Communication: Are you asking for what you want?

Something that has been on my mind a lot lately is the art, challenge, ease and trials of communicating.  Asking for what you want may be the best and easiest way to get it, so why do we avoid making a direct request?  What stops us from “using our words?”  Most of us know that reading minds is not possible, regardless of how much we wish it were so (and I am aware of “The Mentalist” but have yet to meet one in real life).

I have noticed that people tend to try many things to create a situation where they can get t he outcome they wish but want to do it without direct, honest communication.  What have we got to lose?  Is letting someone know our true feelings really that bad?

What has this got to do with sex, some of you may ask?  The easiest way to get the pleasure/ touch/simulation you want from a partner is to actually ask for it. *Gasp*, yes I am encouraging actually talking about sex!  The realm seems one of the most taboo to dare to name your wants.  Understandably, since even in a society obsessed with sex, we are not actually taught how to communicate about it.  If we are not taught how to communicate in general, where does that leave our sex lives?

I understand the struggle and I am aware of the stakes, but I also know the payoff.  It is so gratifying to say “can you touch me there” and have someone willingly do it!  Leaving our egos at the door, and the idea that we should be able to read someone’s mind and know what they want without asking. Asking another what they want and keeping an open mind is just as important as asking for yourself.

Something to ponder next time you know what you want but are afraid to ask.  Comments welcome!

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3 comments on “Communication: Are you asking for what you want?

  1. Candace says:

    Many women are raised to put our own wants aside, to consider – anticipate even – what everyone else wants and needs first. Before we can communicate our desires we have to know what we want and that requires the privilege and luxury of down time! When we’re always doing for others it’s easy to lose touch with what it is we even want. I have nothing against communication 😉 just pointing out that within the discussion of “communication” lies a chicken-and-egg conundrum: if we don’t know what we want there isn’t much to communicate.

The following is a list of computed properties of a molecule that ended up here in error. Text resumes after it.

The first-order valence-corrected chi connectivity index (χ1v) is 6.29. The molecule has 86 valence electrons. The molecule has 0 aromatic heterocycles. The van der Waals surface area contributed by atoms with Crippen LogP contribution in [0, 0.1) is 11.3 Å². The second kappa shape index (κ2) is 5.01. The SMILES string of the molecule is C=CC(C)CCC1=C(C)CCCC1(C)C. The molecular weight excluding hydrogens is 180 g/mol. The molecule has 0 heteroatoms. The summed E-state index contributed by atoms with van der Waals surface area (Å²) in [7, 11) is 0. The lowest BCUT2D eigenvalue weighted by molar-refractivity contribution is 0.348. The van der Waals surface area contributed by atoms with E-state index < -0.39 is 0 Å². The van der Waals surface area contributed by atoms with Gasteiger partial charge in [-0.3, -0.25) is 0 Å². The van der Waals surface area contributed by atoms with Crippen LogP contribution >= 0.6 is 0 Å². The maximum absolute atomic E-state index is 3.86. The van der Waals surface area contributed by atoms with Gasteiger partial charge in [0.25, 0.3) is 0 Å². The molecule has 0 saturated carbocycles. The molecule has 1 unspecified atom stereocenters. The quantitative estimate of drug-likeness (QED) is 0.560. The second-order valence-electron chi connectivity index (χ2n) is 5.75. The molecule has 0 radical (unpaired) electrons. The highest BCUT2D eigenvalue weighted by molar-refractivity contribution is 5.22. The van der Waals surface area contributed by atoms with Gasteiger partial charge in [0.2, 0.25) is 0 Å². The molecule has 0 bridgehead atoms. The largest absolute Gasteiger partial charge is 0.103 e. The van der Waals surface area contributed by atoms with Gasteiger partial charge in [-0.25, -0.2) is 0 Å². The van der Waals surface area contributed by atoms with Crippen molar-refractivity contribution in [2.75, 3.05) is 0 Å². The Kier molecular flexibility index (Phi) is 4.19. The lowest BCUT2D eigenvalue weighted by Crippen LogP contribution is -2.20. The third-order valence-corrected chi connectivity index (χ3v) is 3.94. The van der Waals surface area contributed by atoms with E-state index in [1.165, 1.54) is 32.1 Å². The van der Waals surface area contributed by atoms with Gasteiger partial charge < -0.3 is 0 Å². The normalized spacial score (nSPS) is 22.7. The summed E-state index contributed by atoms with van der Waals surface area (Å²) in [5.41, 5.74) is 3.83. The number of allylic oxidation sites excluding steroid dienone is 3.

2. femmeonfire says:

    Candace, I couldn’t agree more. Where do we go from here and how can we support each other to have the time and space to be able to figure out what we want. Yes, it is difficult to communicate if we don;t know. How are we going to allow ourselves to find out? Many challenges and lack of support in society as women traditionally do have to put their needs aside.

  3. Sharon Liess says:

    Knowing what you want is the first step. Then there is knowing HOW to communicate to get what you want. Asking and guiding in a way that feels good. You can tell him what you do like, then ask for what you want, and say thank you when he does it. If he didn’t do it just the way you wanted, simply start over. 1,2,3…1,2,3… just like the waltz. Don’t credit me though, I learned it from a communication video I got on Amazon from the Welcomed Consensus. There’s more, but this is the basics.

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